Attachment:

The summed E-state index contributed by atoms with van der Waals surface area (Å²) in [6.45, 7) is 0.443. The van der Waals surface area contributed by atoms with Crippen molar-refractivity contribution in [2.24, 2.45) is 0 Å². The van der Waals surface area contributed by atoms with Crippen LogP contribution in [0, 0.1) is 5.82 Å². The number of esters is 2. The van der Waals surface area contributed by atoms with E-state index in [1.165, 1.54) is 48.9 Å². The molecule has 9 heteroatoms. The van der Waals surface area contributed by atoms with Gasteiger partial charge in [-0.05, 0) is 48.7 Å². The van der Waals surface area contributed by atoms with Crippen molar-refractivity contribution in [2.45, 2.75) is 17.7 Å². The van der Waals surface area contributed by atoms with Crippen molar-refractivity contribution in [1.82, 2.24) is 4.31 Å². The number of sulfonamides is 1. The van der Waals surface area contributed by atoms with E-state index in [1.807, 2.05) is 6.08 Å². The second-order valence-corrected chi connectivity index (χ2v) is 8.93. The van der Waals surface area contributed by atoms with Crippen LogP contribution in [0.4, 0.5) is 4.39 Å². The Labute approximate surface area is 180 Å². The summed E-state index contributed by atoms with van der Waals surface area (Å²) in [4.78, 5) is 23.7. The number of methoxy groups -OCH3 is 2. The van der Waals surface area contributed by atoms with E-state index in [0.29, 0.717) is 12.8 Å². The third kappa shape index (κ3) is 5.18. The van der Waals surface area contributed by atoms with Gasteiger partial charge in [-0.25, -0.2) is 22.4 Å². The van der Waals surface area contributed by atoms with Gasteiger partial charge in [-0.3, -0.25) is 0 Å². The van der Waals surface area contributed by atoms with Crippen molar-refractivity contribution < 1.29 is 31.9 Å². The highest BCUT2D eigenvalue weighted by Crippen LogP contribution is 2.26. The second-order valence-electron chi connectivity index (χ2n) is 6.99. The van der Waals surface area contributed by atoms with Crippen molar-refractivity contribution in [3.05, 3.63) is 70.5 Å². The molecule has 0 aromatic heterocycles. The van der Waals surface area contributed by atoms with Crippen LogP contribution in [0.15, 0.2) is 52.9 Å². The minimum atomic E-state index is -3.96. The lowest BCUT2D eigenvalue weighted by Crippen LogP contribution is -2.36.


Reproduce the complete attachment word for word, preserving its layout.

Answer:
The summed E-state index contributed by atoms with van der Waals surface area (Å²) in [6.45, 7) is 0.443. The van der Waals surface area contributed by atoms with Crippen molar-refractivity contribution in [2.24, 2.45) is 0 Å². The van der Waals surface area contributed by atoms with Crippen LogP contribution in [0, 0.1) is 5.82 Å². The number of esters is 2. The van der Waals surface area contributed by atoms with E-state index in [1.165, 1.54) is 48.9 Å². The molecule has 9 heteroatoms. The van der Waals surface area contributed by atoms with Gasteiger partial charge in [-0.05, 0) is 48.7 Å². The van der Waals surface area contributed by atoms with Crippen molar-refractivity contribution in [2.45, 2.75) is 17.7 Å². The van der Waals surface area contributed by atoms with Crippen molar-refractivity contribution in [1.82, 2.24) is 4.31 Å². The number of sulfonamides is 1. The van der Waals surface area contributed by atoms with E-state index in [1.807, 2.05) is 6.08 Å². The second-order valence-corrected chi connectivity index (χ2v) is 8.93. The van der Waals surface area contributed by atoms with Crippen LogP contribution in [0.4, 0.5) is 4.39 Å². The Labute approximate surface area is 180 Å². The summed E-state index contributed by atoms with van der Waals surface area (Å²) in [4.78, 5) is 23.7. The number of methoxy groups -OCH3 is 2. The van der Waals surface area contributed by atoms with E-state index in [0.29, 0.717) is 12.8 Å². The third kappa shape index (κ3) is 5.18. The van der Waals surface area contributed by atoms with Gasteiger partial charge in [-0.25, -0.2) is 22.4 Å². The van der Waals surface area contributed by atoms with Gasteiger partial charge in [-0.3, -0.25) is 0 Å². The van der Waals surface area contributed by atoms with Crippen molar-refractivity contribution < 1.29 is 31.9 Å². The highest BCUT2D eigenvalue weighted by Crippen LogP contribution is 2.26. The second-order valence-electron chi connectivity index (χ2n) is 6.99. The van der Waals surface area contributed by atoms with Crippen molar-refractivity contribution in [3.05, 3.63) is 70.5 Å². The molecule has 0 aromatic heterocycles. The van der Waals surface area contributed by atoms with Crippen LogP contribution in [0.15, 0.2) is 52.9 Å². The minimum atomic E-state index is -3.96. The lowest BCUT2D eigenvalue weighted by Crippen LogP contribution is -2.36.